3. Paying Our Fair Share / Payer notre juste part

(Policy papers 2012-2013)

Canada’s tax system is riddled with exceptions, special cases, and limited exemptions that are at best inconsistent and at worst profoundly unfair. Some individuals and many businesses get breaks they don’t need, while low-income people who want to get ahead are held back by counterproductive rules and regulations. Restoring a fair and progressive tax regime would benefit the economy and society.

Le système fiscal canadien est criblé d’exceptions, de cas spéciaux et d’exemptions limitées, qui sont, dans le meilleur des cas, inconsistants, et dans le pire des cas, injustes. Certains particuliers et de nombreuses entreprises obtiennent des allégements fiscaux dont elles n’ont pas besoin, alors que des personnes à faible revenus qui souhaitent avancer sont en fait freinées par des règles et des règlements contre-productifs. Notre société et notre économie bénéficieraient d’un retour à un régime fiscal juste et progressif.


We pay taxes so that governments can fund public services — services that individual Canadians and the private sector can’t or won’t provide efficiently. Taxes pay for roads and sewers, police and the military, health care and education, and many other benefits we take for granted. Taxation in Canada is progressive, meaning that those who are more successful and earning more income are expected to shoulder more of the burden of paying for public services. In a progressive system, revenue from taxes also directly or indirectly helps lower-income Canadians and gives them the opportunity to get ahead themselves. We expect taxation to be fair, efficient, and effective.

But today these fundamental principles are being distorted. An alphabet soup of exemptions and tax credits have vastly increased the system’s complexity. What’s worse, more often than not these measures benefit those who need them least. The Conference Board of Canada reports that over the past 20 years, only the top 20% of income earners have increased their share of the nation’s wealth. They are not the ones who need a break.

A good way to begin reform would be by gradually eliminating tax subsidies to individuals that essentially bribe certain segments of the population. These subsidies do not help low-income Canadians to keep more of their income. Instead, the boutique micro tax credits introduced since 2006 for everything from transit passes to children’s music classes to workers’ tools benefit only persons with income over $50,000 who would buy these items anyway. Similarly the income splitting between parents of children under 18 that the Conservatives promise to implement once the deficit is eliminated would most benefit a single-earner family earning over $125,000. The new Tax Free Savings Accounts are useful, as long as they do not become yet another tax shelter that can be misused by wealthier Canadians.

We must also adjust the Working Income Tax Benefit (WITB), which is supposed to help Canadians in low-paying jobs. A single person working at a fast-food outlet for minimum wage and making $343 a week, or less than $18,000 a year, earns too much to be eligible for the WITB. But if she reduces her hours by half, she not only gets the WITB but also retains provincial benefits for the working poor such as prescription drug coverage. The national government should systematically remove such disincentives to employment from the tax system, and it should work with the provinces to get rid of counterproductive rules in the welfare system that discourage recipients from making the transition to employment.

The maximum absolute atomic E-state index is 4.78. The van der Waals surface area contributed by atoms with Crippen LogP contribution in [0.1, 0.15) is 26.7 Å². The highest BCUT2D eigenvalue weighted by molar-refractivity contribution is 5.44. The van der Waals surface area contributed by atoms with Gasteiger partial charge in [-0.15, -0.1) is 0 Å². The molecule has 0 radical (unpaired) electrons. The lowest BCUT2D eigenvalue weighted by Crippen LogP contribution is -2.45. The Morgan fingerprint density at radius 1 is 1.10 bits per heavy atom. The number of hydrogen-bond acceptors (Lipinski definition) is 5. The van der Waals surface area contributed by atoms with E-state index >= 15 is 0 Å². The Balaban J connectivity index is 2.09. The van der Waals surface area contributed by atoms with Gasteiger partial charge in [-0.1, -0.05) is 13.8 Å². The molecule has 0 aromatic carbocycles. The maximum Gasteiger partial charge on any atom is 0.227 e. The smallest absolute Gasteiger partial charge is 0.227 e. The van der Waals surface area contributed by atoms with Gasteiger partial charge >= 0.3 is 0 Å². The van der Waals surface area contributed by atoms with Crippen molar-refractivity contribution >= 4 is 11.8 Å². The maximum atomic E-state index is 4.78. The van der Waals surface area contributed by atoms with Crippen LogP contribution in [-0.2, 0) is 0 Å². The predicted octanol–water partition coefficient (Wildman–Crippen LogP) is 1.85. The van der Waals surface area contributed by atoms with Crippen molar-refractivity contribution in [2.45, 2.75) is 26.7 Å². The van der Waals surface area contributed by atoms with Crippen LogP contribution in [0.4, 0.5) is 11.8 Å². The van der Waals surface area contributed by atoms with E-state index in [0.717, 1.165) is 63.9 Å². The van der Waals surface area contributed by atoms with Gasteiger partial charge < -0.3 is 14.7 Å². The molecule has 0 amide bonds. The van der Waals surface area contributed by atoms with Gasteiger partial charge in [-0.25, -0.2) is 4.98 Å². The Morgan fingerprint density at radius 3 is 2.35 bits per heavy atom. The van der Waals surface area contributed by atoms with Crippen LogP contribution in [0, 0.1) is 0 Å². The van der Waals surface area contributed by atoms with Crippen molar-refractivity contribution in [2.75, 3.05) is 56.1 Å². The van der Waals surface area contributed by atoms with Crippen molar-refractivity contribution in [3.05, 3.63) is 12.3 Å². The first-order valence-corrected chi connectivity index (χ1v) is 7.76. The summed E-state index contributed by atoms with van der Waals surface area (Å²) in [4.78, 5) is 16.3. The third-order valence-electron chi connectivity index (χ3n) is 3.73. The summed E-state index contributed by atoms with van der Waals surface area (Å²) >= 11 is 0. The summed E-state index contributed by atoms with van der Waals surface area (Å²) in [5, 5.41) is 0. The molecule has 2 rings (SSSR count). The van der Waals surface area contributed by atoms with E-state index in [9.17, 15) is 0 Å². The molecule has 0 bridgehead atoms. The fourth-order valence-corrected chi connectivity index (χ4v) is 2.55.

Tax subsidies to businesses and industries create another form of distortion. Even in a time of austerity, the Harper government continues to lavish tens of billions of dollars in tax breaks on favoured interests. From the nuclear industry to the various regional development programs, billions have been channelled into failed enterprises. And why did Loblaws need a $10 million subsidy for building a store in the old Maple Leaf Gardens in Toronto? There are more open, accountable, and principled means to determine when public support is needed and ensure it is effectively and sustainably dispensed.

An expert committee led by the high-tech executive Thomas Jenkins advocated winding up the tax subsidies for research and development, which are doing little to encourage meaningful activity. It recommended shifting support to direct targeted grants outside the tax system that can broaden the pool of investors and lower the cost of capital. To its credit, the government began a shift to more direct funding of business R&D and the commercialization of research in the 2012 budget.

Indeed we must ensure that substantial government support continues for pure, basic scientific research[12], independent of industry, which drives the leading edge of technological change. And we need to facilitate increased access for Canadian entrepreneurs to early-stage financing to help good ideas and technology get off the drawing board and the lab bench and into the market, where it can help grow our economy and create employment. A blue ribbon panel must examine all the existing programs addressing the links between research and commercialization, and propose a more robust and coherent role for the federal government in facilitating access to financing, particularly at the seed stage. (The 2006 Expert Panel on Commercialization put forward many useful suggestions for moving forward such as a business-led Commercialization Partnership Board to be the lead advisory body to the Minister of Industry).

Whatever steps may be taken by the federal government to promote prosperity through a creativity and innovation, our tax system needs to get back to basics: financing good public services for all Canadians, helping the most vulnerable to achieve more fulfilling lives, and operating with fairness and transparency.